7. These bantam ducks are excellent fliers. While they might migrate south for winter, they could also fly away when allowed to free-range unless their wings are regularly clipped. Even though they can fly away from your pond, keeping them in a duck run for at least several weeks will help teach the ducks that the area is both their home and a place of safety. It would be unusual for the whole flock to fly away from a spot of safety and food at once. Being a flock creature, one duck would not typically fly away from the rest unless they feel frightened or threatened.

More East Indie Duck Facts

  1. East Indie ducks are known as a hardy breed that is not overly susceptible to pests or illnesses. They do quite well on their own with minimal human intervention.
  2. These tiny ducks are superb free rangers and will forage and hunt for insects for hours on end inside of a large duck. 
  3. Members of this breed can start being intentionally bred once they are about six months old. 
  4. East Indie ducks have never been raised as meat birds because of their compact size and small weight. But, if you did want or need to butcher a member of this breed, the meat is prone to being moist and having a flavorful taste.
  5. While they can interact just fine with large duck breeds, East Indie ducks prefer to keep their own kind when given a choice. Keeping bantam and non-bantam duck breeds in the same coop/duck house and run would not likely result in any injuries among mature birds. Ducklings would likely get trampled and harmed or killed and should be removed to a brooder alone or a separate brooding habitat with their momma hen for the sake of safety.
  6. Cross-breeding an East Indie duck with any other breed except another bantam breed is highly discouraged for the hen’s health and safety. The weight of a full-size drake on top of a bantam hen during mating could be severely harmful, as could the large male sex organ and possibly the larger and heavier egg that would need to be played.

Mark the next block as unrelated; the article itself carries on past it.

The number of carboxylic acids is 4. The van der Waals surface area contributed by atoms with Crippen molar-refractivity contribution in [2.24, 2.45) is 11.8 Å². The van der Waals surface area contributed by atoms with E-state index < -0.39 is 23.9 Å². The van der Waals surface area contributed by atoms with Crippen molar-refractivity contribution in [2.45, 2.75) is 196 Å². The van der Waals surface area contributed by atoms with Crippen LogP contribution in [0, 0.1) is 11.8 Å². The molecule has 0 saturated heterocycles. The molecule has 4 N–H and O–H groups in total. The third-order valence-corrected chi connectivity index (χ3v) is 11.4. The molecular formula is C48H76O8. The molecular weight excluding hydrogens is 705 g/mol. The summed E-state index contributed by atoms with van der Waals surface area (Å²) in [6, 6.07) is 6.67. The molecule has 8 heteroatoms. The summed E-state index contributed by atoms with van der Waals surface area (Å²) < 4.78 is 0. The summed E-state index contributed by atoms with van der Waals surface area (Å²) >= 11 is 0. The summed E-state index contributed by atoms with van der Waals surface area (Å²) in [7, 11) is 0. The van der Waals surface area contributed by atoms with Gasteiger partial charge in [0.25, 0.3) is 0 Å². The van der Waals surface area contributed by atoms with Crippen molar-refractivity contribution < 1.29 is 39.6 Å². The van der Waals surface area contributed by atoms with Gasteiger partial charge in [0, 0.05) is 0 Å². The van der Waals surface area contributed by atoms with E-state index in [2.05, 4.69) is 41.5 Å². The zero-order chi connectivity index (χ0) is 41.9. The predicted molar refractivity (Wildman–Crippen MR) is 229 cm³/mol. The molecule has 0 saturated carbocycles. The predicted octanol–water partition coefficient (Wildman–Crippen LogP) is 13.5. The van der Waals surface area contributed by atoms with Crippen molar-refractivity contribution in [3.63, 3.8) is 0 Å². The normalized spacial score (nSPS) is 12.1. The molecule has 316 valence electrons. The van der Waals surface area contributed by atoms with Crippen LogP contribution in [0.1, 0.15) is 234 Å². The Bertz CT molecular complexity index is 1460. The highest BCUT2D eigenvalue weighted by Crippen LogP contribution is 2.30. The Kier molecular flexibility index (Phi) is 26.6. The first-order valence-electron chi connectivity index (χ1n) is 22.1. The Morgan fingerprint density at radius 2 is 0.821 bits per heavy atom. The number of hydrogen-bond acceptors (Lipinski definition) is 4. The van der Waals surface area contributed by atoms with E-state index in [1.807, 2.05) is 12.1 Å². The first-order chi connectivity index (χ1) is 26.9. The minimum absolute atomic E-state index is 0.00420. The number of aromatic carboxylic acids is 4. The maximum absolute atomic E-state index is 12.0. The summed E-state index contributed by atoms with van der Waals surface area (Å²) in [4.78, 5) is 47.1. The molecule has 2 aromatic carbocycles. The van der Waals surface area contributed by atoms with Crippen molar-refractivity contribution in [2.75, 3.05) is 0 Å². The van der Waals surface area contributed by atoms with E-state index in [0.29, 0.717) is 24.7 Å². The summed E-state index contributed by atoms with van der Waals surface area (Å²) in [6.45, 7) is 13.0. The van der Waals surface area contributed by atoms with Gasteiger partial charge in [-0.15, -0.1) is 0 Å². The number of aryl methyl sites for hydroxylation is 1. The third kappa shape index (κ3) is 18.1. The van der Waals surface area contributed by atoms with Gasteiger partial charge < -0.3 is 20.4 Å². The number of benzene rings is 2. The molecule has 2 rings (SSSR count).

7. Even though East Indie ducks are known to be docile, it is still recommended to use some care when approaching a drake that is steadfastly guarding a nest of eggs while the momma hen is briefly away garner something to eat, drink, or to go for a swim.

East Indie Duck Breed

How Many is Too Many East Indie Ducks

If you only have space or finances to set up a small duck enclosure, keep at least three East Indie ducks together to simulate a flock environment to keep them happy … and possibly more healthy, too.

You do not need to have a pond to keep East Indie ducks. They can be equally happy with a baby pool to float and swim in. All ducks have to be able to, at a minimum, dip their heads into the water at least every three days to remain healthy. Duck nostrils must be kept moist to prevent serious to deadly health conditions. 

East Indie Duck Breed

East Indie Ducks and Wing Clipping

The only real downside to keeping East Indie ducks is the wing clipping required. This ensures they will not give in to their instinct to migrate or fly away if startled. The East Indie Duck seems to adapt quite well to a run. If you keep them entirely in a duck run, the wing clipping issue will not become a problem. Free-ranging provides them the most natural environment and diet possible and cuts down on feed costs. If you want to free-range East Indie ducks, you will need to learn how to properly and safely clip wings.

De-Worming the East Indie Duck

You’ll need to establish a regular de-worming routine.  This is especially true if they will be duck house and run kept their entire lives.  Ducks are generally far less prone to develop worm and parasite issues than other birds. This is because of their swimming and preening instincts. They still can fall victim to common poultry bird parasites. Ducks are messy creatures. Their droppings are large and watery. They splash in their baby pool water everywhere inside of their run. Keeping the ground in their run covered in fresh, natural material, like straw, hay, or sawdust shavings, will help. Straw dries up the mud and droppings mess and reduces the number of parasites that the ducks are exposed to. 

Final Thoughts About the East Indie Duck

Keeping East Indie ducks in an enclosure with chickens may or may not work out well. I have always kept full-size and bantam chickens and ducks in the same enclosure without incident – but I free-range them all during the day. Other folks have had quite the opposite experience and suffered injuries among their duck and bantam chicken flocks. A little East Indie duck would be an easy victim if sharing quarters with a large and rowdy rooster.

Read Next: Crested Ducks